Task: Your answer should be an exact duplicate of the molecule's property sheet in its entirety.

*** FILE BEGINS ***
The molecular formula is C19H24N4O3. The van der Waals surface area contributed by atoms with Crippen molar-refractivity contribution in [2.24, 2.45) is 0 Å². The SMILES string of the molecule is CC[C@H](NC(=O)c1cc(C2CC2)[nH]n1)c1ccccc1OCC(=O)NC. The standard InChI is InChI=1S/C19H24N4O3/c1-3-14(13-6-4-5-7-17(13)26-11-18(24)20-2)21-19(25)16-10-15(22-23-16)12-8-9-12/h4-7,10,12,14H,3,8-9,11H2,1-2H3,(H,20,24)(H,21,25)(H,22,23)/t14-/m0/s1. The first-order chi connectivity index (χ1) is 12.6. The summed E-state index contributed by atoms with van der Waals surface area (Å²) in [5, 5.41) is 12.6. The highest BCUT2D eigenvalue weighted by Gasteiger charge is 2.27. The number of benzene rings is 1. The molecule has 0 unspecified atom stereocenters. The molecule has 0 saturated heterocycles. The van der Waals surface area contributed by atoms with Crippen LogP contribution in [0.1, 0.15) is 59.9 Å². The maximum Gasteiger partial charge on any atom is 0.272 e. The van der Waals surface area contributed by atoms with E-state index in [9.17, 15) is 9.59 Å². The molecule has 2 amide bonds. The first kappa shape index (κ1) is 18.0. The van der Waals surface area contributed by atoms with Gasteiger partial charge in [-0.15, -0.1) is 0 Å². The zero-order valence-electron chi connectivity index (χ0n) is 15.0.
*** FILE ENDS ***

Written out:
The molecular formula is C19H24N4O3. The van der Waals surface area contributed by atoms with Crippen molar-refractivity contribution in [2.24, 2.45) is 0 Å². The SMILES string of the molecule is CC[C@H](NC(=O)c1cc(C2CC2)[nH]n1)c1ccccc1OCC(=O)NC. The standard InChI is InChI=1S/C19H24N4O3/c1-3-14(13-6-4-5-7-17(13)26-11-18(24)20-2)21-19(25)16-10-15(22-23-16)12-8-9-12/h4-7,10,12,14H,3,8-9,11H2,1-2H3,(H,20,24)(H,21,25)(H,22,23)/t14-/m0/s1. The first-order chi connectivity index (χ1) is 12.6. The summed E-state index contributed by atoms with van der Waals surface area (Å²) in [5, 5.41) is 12.6. The highest BCUT2D eigenvalue weighted by Gasteiger charge is 2.27. The number of benzene rings is 1. The molecule has 0 unspecified atom stereocenters. The molecule has 0 saturated heterocycles. The van der Waals surface area contributed by atoms with Crippen LogP contribution in [0.1, 0.15) is 59.9 Å². The maximum Gasteiger partial charge on any atom is 0.272 e. The van der Waals surface area contributed by atoms with E-state index in [9.17, 15) is 9.59 Å². The molecule has 2 amide bonds. The first kappa shape index (κ1) is 18.0. The van der Waals surface area contributed by atoms with Gasteiger partial charge in [-0.15, -0.1) is 0 Å². The zero-order valence-electron chi connectivity index (χ0n) is 15.0.